Statin drugs can delay prostate cancer progression in patients receiving androgen deprivation therapy

May 07, 2015

Philip Kantoff, MD

Philip Kantoff, MD

Men who went on cholesterol-lowering statin drugs when they began androgen deprivation therapy for prostate cancer had a longer time in which their disease was under control than did men who didn’t take statins, a clinical trial led by Dana-Farber Cancer Institute investigators shows.

Androgen deprivation therapy (ADT, also known as “hormone therapy”) reduces the amount of androgen in the body, preventing prostate cancer cells from using it to fuel their growth. For many years, it has been the frontline treatment for patients with hormone-sensitive prostate cancer that has spread beyond the prostate gland. In a study published online by JAMA Oncology, the researchers report that men who had been taking statins since the start of ADT went a median of 27.5 months before their disease began to worsen, compared to 17.4 months for men who didn’t take statins. The trial involved 926 patients, 70 percent of whom had their disease progress during a six-year period.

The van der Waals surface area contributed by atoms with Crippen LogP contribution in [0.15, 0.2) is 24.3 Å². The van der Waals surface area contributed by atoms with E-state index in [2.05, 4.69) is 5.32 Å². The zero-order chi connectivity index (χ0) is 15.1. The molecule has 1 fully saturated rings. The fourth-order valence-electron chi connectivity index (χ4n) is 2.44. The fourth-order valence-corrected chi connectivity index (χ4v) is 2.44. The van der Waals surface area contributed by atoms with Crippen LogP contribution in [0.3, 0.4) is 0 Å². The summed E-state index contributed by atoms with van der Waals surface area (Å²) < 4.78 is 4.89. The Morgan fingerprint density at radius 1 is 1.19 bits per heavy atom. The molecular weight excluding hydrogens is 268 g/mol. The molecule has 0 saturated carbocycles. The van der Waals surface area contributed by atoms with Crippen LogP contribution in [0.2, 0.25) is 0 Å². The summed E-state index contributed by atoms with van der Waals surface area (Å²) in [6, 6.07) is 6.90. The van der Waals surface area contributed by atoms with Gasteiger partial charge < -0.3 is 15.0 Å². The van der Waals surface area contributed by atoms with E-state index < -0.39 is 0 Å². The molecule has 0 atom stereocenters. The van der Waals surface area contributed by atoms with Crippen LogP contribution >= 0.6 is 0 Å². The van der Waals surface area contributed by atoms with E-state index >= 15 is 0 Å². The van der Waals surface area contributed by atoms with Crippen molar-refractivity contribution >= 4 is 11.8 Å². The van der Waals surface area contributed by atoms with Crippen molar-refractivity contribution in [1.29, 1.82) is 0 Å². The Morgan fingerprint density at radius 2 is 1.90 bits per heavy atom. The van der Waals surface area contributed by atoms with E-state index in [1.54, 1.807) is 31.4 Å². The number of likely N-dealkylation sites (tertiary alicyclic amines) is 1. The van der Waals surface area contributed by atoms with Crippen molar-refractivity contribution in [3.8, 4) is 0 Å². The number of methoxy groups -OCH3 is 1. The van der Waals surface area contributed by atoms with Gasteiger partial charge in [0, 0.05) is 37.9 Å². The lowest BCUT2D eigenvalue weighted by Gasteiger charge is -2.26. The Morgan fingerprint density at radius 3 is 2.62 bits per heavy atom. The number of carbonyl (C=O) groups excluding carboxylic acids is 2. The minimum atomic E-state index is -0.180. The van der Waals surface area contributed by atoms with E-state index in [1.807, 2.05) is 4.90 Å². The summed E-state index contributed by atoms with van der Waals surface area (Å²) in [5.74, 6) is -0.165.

“This median 10-month benefit in delaying disease progression suggests that statins could be a valuable addition to our current therapies for prostate cancer,” says the study’s first author, Lauren Harshman, MD, medical oncologist at the Lank Center for Genitourinary Oncology at Dana-Farber.

“We present a plausible mechanism by which statins may work in prostate cancer by decreasing the tumor’s available androgen pool and thus improving patient outcomes," says the study’s senior author, Philip Kantoff, MD, leader of the Lank Center for Genitourinary Oncology and chief of solid tumor oncology at Dana-Farber. “Further study is required to validate our findings.”

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